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Sword

Sword

  • Place of origin:

    England, Britain (made)

  • Date:

    1250-1300 (made)

  • Artist/Maker:

    unknown (production)

  • Materials and Techniques:

    Steel, pattern welded and inlaid with latten

  • Museum number:

    M.22-2002

  • Gallery location:

    Medieval and Renaissance, room 9, case 1

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This sword was found in Whittlesea Mere, Cambridgeshire, in the 1840s. It is extremely rare to find swords of this quality in the ground as they were highly prized and expensive items of weaponry. Most medieval battlefields were cleared of useful weapons soon after violent engagements.

Swords have always been high status objects used as symbols of authority as well as for warfare and sport. Swords often accompanied a warrior to his grave. This style of sword, with a long, two-sided blade balanced by a pronounced wheel-shaped pommel and straight quillons (cross-bars on the hilt) to guard the hand, derived from the broad straight swords of the Celts and Vikings. The grip would originally have been of wood bound with leather or cord, but no trace of it remains, only the core steel tang reaching to the pommel.

The medieval sword was at first designed as a cutting weapon but by around 1300, when this sword was made, narrower, pointed blades emerge in order to pierce the new plate armours. The medieval knight used a shield or armour for defence so that swords were designed almost entirely for offence to be wielded one-handed on horseback. Longer grips emerged after 1250 so that the sword could be held with 2 hands in foot combat and the quillons started to curve towards the blade as a form of defence for catching an opponent's blade.

Physical description

Sword, the long double-edged blade constructed of two parallel pattern welded rods to give a shallow concave medial fuller which is decorated with an inlaid talismanic inscription in latten letters on both sides. The hilt no longer survives, only the tapering tang which is hammer welded to a globular, roughly hammered disc-shaped pommel with bevelled edges. The plain quillon is straight with circular section terminals flaring slightly outwards at the tips.

Place of Origin

England, Britain (made)

Date

1250-1300 (made)

Artist/maker

unknown (production)

Materials and Techniques

Steel, pattern welded and inlaid with latten

Marks and inscriptions

'+N.C.R.O.X.W(?).R.E.F.-'
'+N E D A S E D N G R E D A-'

Dimensions

Length: 104.3 cm whole, Length: 16.3 cm hilt, Length: 88.0 cm blade, Width: 18.5 cm quillons, Depth: 3.8 cm pommel, Width: 5.8 cm top of blade, Weight: 0.94 kg

Object history note

This sword was found in Whittlesea Mere, Cambridgeshire, in the 1840s (in the same vicinity as the Ramsey Abbey incense boat M.269-1923). It was first loaned to the Museum in 1951 by Mr George H. Bird. The original lender has died and all attempts to contact the family have been unsuccessful. The sword was written on in 2002.

Historical context note

Swords have always been high status objects used as symbols of authority as well as for warfare and sport. Swords often accompanied a warrior to his grave. This style of sword derived from the broad straight swords of the Celts and Vikings, consisting of a long, two-sided blade balanced by a pronounced pommel and straight quillons (cross-bars on the hilt) to guard the hand, with a grip of wood bound with leather or cord. No trace of the grip on this sword remains, only the core steel tang reaching to the pommel.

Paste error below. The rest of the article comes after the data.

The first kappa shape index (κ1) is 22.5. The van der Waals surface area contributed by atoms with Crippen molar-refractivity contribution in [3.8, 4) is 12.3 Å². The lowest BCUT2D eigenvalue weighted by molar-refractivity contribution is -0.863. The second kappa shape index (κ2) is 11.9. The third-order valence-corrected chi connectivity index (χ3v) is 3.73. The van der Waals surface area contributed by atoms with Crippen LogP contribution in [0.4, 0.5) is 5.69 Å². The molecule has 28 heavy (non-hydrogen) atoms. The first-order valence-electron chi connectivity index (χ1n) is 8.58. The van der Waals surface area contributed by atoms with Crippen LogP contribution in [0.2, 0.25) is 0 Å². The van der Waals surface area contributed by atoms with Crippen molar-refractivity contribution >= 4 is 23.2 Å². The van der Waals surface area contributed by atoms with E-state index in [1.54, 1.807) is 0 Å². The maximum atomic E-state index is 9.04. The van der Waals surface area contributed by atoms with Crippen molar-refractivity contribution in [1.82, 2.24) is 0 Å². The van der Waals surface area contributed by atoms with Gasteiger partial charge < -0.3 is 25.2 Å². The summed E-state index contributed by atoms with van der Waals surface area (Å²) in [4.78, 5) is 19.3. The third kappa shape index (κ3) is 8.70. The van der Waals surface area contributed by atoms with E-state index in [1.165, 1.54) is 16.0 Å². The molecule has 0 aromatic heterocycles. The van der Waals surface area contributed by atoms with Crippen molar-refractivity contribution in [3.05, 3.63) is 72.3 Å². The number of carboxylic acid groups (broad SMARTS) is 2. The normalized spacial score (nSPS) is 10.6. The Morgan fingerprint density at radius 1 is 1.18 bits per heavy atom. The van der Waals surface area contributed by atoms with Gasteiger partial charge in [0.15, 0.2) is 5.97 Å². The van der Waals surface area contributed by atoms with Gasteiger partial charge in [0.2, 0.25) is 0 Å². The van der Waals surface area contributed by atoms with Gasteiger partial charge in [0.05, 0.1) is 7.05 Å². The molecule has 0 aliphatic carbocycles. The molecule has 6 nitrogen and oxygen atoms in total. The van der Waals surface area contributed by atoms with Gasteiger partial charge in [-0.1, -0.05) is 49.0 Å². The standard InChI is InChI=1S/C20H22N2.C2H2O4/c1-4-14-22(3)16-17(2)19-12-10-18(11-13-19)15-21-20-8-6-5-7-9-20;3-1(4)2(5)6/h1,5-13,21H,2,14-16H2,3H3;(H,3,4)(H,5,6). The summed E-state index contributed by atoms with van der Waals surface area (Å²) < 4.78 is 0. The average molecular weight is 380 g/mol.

The medieval sword was at first designed as a cutting weapon but by around 1300, when this sword was made, narrower, pointed blades emerge in order to pierce the new plate armours. The medieval knight used a shield or armour for defence so that swords were designed almost entirely for offence to be wielded one-handed on horseback. Longer grips emerged after 1250 so that the sword could be held with two hands in foot combat and the quillons started to curve towards the blade as a form of defence for catching an opponent's blade. The earlier wheel shaped pommels were also replaced conical or oval ones.

Swords are frequently portrayed in manuscripts making it possible to trace their evolution after about 1250. The armouries in Dresden and Vienna contain many medieval swords in excellent condition. Battlefields are a disappointing source for the discovery of swords implying that swords were highly prized and expensive.

Descriptive line

Sword with straight quillons and a wheel-shaped pommel, English, 1250-1300, recovered from Whittlesea Mere, Cambridgeshire in the 1840s

Bibliographic References (Citation, Note/Abstract, NAL no)

North, Anthony, An Introduction to European Swords, pp. 6-7, Fig. 1
Blair, Claude, European and America Arms c.1100-1850, B.T. Batsford Ltd., London, 1962, pp. 1-5 and fig. 19
Coe, Michael D. et al, Swords and Hilt Weapons, Barnes and Noble Books, New York, 1993, ISBN 1-56619-249-8, p. 38
For comparison and general history
Dufty, Arthur Richard, European Swords and Daggers in the Tower of London, HMSO, London, 1974
For general history and comparisons

Materials

Steel; Latten

Techniques

Forging; Inlay; Welding

Subjects depicted

Death; Wars

Categories

Metalwork; Arms & Armour

Collection code

MET

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Qr_O67956
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